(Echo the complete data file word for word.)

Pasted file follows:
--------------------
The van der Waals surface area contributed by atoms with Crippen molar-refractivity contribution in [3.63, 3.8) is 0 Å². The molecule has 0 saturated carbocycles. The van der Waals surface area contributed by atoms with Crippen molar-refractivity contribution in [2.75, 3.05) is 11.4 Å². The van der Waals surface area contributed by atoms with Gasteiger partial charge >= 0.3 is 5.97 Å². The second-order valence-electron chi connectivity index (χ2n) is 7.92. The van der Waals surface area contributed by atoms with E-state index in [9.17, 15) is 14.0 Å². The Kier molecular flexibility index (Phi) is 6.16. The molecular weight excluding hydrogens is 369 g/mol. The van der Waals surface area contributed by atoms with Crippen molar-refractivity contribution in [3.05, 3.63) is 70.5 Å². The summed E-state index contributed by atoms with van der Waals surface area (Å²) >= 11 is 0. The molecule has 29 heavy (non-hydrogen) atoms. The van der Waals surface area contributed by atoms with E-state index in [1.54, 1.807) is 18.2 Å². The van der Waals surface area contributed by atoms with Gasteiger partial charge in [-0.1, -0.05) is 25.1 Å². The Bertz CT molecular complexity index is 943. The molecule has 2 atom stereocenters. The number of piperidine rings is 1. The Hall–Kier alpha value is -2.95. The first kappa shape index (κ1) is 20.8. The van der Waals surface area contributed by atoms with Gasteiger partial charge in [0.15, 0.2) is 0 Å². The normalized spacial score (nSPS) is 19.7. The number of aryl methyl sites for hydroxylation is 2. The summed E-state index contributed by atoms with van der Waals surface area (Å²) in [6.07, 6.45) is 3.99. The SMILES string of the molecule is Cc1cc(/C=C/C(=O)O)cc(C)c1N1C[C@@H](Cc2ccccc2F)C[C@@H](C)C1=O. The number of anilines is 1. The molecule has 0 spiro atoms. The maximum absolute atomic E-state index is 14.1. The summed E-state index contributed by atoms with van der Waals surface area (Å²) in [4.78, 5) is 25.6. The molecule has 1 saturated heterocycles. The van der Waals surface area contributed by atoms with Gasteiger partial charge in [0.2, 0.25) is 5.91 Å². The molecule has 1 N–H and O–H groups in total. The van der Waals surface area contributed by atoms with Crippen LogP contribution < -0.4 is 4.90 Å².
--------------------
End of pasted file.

The van der Waals surface area contributed by atoms with Crippen molar-refractivity contribution in [3.63, 3.8) is 0 Å². The molecule has 0 saturated carbocycles. The van der Waals surface area contributed by atoms with Crippen molar-refractivity contribution in [2.75, 3.05) is 11.4 Å². The van der Waals surface area contributed by atoms with Gasteiger partial charge >= 0.3 is 5.97 Å². The second-order valence-electron chi connectivity index (χ2n) is 7.92. The van der Waals surface area contributed by atoms with E-state index in [9.17, 15) is 14.0 Å². The Kier molecular flexibility index (Phi) is 6.16. The molecular weight excluding hydrogens is 369 g/mol. The van der Waals surface area contributed by atoms with Crippen molar-refractivity contribution in [3.05, 3.63) is 70.5 Å². The summed E-state index contributed by atoms with van der Waals surface area (Å²) >= 11 is 0. The molecule has 29 heavy (non-hydrogen) atoms. The van der Waals surface area contributed by atoms with E-state index in [1.54, 1.807) is 18.2 Å². The van der Waals surface area contributed by atoms with Gasteiger partial charge in [-0.1, -0.05) is 25.1 Å². The Bertz CT molecular complexity index is 943. The molecule has 2 atom stereocenters. The number of piperidine rings is 1. The Hall–Kier alpha value is -2.95. The first kappa shape index (κ1) is 20.8. The van der Waals surface area contributed by atoms with Gasteiger partial charge in [0.15, 0.2) is 0 Å². The normalized spacial score (nSPS) is 19.7. The number of aryl methyl sites for hydroxylation is 2. The summed E-state index contributed by atoms with van der Waals surface area (Å²) in [6.07, 6.45) is 3.99. The SMILES string of the molecule is Cc1cc(/C=C/C(=O)O)cc(C)c1N1C[C@@H](Cc2ccccc2F)C[C@@H](C)C1=O. The number of anilines is 1. The molecule has 0 spiro atoms. The maximum absolute atomic E-state index is 14.1. The summed E-state index contributed by atoms with van der Waals surface area (Å²) in [4.78, 5) is 25.6. The molecule has 1 saturated heterocycles. The van der Waals surface area contributed by atoms with Gasteiger partial charge in [0.2, 0.25) is 5.91 Å². The molecule has 1 N–H and O–H groups in total. The van der Waals surface area contributed by atoms with Crippen LogP contribution < -0.4 is 4.90 Å².